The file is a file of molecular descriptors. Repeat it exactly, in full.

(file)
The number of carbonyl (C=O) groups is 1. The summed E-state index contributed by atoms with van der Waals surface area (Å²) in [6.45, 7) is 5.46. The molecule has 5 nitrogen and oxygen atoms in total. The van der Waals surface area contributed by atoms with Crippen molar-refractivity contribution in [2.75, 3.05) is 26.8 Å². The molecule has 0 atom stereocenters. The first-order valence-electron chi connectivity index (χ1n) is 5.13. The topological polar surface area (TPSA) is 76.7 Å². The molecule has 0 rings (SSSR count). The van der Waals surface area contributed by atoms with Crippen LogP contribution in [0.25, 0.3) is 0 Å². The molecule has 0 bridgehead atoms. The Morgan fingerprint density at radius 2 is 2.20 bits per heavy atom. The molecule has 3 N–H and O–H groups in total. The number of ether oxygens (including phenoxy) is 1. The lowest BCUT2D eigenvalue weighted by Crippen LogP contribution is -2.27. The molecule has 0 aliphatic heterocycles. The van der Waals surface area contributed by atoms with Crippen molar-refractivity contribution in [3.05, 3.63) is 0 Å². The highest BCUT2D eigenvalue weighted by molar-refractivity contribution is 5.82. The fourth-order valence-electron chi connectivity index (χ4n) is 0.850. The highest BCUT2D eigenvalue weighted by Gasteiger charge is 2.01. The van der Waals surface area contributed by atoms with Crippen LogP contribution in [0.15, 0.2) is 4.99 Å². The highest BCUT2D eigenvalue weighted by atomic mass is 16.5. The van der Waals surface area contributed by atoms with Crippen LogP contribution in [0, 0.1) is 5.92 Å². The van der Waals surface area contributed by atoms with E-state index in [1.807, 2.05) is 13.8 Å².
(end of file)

The number of carbonyl (C=O) groups is 1. The summed E-state index contributed by atoms with van der Waals surface area (Å²) in [6.45, 7) is 5.46. The molecule has 5 nitrogen and oxygen atoms in total. The van der Waals surface area contributed by atoms with Crippen molar-refractivity contribution in [2.75, 3.05) is 26.8 Å². The molecule has 0 atom stereocenters. The first-order valence-electron chi connectivity index (χ1n) is 5.13. The topological polar surface area (TPSA) is 76.7 Å². The molecule has 0 rings (SSSR count). The van der Waals surface area contributed by atoms with Crippen LogP contribution in [0.25, 0.3) is 0 Å². The molecule has 0 bridgehead atoms. The Morgan fingerprint density at radius 2 is 2.20 bits per heavy atom. The molecule has 3 N–H and O–H groups in total. The number of ether oxygens (including phenoxy) is 1. The lowest BCUT2D eigenvalue weighted by Crippen LogP contribution is -2.27. The molecule has 0 aliphatic heterocycles. The van der Waals surface area contributed by atoms with Crippen molar-refractivity contribution in [3.05, 3.63) is 0 Å². The highest BCUT2D eigenvalue weighted by molar-refractivity contribution is 5.82. The fourth-order valence-electron chi connectivity index (χ4n) is 0.850. The highest BCUT2D eigenvalue weighted by Gasteiger charge is 2.01. The van der Waals surface area contributed by atoms with Crippen LogP contribution in [0.15, 0.2) is 4.99 Å². The highest BCUT2D eigenvalue weighted by atomic mass is 16.5. The van der Waals surface area contributed by atoms with Crippen LogP contribution in [0, 0.1) is 5.92 Å². The van der Waals surface area contributed by atoms with E-state index in [1.807, 2.05) is 13.8 Å².